6. Put your batter in the oven immediately.
As soon as you finish mixing your batter, put it in the oven immediately, because as soon as the wet ingredients merge with the dry ingredients, the leavening activates. You don't want all the leavening to occur out on the counter; rather, you want it to occur in the oven. This will help ensure that your muffins and cakes rise properly. Important note: Make sure your oven is preheated and ready to go as soon as your batter is ready.

7. Know your pans.
Most baking pans are either dark in color or they're lighter and shinier. Dark pans absorb more heat, so check your goodies 5-10 minutes before the directions suggest. Lighter pans reflect the heat and may need the full baking time or even a little longer. You still may want to check them earlier than recommended because you can always bake them longer, but once they're over-baked, you can't go back. Either type of pan is okay to use; just adjust baking times according to the type of pan you use.

8. Use parchment paper.
Parchment paper is a baker's best friend. You can buy it at most stores. My favorite is the unbleached parchment paper, found in natural food stores. Parchment paper is specially designed for use in your oven and won't burn. The benefits of using parchment paper are many. Line a cake pan with parchment paper and pour your batter right on top. When you flip your cake out onto a cooling rack, it will come out easily! Then just pull the paper off the finished cake. Place a sheet of parchment paper onto your cookie sheets and drop your cookie batter on the paper just as you would a bare pan. After baking, simply slide the paper off the pan and let the cookies cool on the counter. Parchment paper also saves wear and tear on your pans, keeping them in good condition longer. You can spray your cake pans with non-stick cooking spray and put the paper on top of that if you like, but it's usually not necessary.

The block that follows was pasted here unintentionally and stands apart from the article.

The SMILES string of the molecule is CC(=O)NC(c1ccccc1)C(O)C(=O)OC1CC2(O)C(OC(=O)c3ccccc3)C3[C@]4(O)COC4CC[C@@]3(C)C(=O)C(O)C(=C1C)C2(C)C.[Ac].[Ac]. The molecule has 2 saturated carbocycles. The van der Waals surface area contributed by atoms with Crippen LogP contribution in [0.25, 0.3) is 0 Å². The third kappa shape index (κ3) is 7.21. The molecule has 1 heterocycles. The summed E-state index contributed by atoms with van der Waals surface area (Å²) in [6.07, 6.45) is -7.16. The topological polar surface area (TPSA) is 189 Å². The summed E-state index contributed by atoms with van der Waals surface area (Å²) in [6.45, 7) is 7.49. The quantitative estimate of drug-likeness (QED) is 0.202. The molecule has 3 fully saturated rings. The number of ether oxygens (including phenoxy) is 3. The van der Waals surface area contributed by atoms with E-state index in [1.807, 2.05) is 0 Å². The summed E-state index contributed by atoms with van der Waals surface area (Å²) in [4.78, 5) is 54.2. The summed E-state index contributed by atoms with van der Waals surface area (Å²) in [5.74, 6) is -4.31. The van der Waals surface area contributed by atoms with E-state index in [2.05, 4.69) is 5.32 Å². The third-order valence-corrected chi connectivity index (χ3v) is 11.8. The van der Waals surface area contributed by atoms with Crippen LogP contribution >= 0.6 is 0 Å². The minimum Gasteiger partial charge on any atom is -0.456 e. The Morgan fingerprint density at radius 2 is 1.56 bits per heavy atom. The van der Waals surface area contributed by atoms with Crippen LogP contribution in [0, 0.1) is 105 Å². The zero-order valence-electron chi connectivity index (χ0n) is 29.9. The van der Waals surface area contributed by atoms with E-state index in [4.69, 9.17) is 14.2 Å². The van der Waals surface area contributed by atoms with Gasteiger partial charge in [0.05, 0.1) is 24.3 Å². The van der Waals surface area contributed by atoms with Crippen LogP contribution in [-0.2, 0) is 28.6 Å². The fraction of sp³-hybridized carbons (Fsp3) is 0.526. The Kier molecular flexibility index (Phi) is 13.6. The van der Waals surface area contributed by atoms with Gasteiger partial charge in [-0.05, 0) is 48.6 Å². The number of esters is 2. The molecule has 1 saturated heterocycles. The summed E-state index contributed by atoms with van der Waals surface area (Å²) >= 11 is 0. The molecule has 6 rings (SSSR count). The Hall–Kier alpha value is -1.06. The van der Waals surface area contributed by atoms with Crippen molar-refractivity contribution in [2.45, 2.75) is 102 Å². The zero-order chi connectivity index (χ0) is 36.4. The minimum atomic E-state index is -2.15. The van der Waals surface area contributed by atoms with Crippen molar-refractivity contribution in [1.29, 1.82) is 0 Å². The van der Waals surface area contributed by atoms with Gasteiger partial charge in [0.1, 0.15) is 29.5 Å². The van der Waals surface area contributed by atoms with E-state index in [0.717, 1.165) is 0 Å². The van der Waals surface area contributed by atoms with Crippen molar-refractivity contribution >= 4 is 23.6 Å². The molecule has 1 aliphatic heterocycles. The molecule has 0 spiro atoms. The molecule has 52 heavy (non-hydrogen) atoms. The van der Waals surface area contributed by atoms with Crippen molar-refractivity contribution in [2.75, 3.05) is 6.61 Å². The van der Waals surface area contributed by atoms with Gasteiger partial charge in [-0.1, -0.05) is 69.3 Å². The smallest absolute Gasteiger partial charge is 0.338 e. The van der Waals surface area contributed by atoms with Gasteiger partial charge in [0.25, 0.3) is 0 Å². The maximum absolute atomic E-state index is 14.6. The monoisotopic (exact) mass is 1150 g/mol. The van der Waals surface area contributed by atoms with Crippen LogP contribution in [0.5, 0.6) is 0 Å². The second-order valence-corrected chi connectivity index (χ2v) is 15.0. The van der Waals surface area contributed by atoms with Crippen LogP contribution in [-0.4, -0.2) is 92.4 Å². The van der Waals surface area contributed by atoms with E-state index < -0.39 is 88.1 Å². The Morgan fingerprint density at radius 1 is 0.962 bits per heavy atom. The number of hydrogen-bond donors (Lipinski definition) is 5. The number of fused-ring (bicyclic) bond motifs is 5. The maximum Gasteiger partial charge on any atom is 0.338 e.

9. Make cookies a uniform size.
So that your cookies bake evenly, endeavor to make your cookies a uniform size. This will prevent some cookies from being under-baked while others are burning. The best way to accomplish this is to use an ice cream scoop to portion the dough. Uniform size is also important for muffins.

10. Take cookies out of the oven before they look done.
Cookies continue to bake even after you take them out of the oven, so if you wait until they look done while still in the oven, they'll probably be over-baked by the time they have cooled. For chewy cookies, it's generally good to remove them from the oven a minute or two before they "look done." They'll firm up after they're out of the oven. If you're using parchment paper you can slide the cookies off the hot pan immediately so the bottoms of the cookies don't burn.

Follow the advice outlined above and soon you'll be a master baker! Say goodbye to gummy, soggy, over-baked, or dry vegan treats; say hello to light, airy, moist vegan baked goods that will have everyone raving!

Allison Rivers Samson is the President of Allison's Gourmet, an organic vegan online bakery. She has been baking vegan treats since 1989. She lives in Northern California.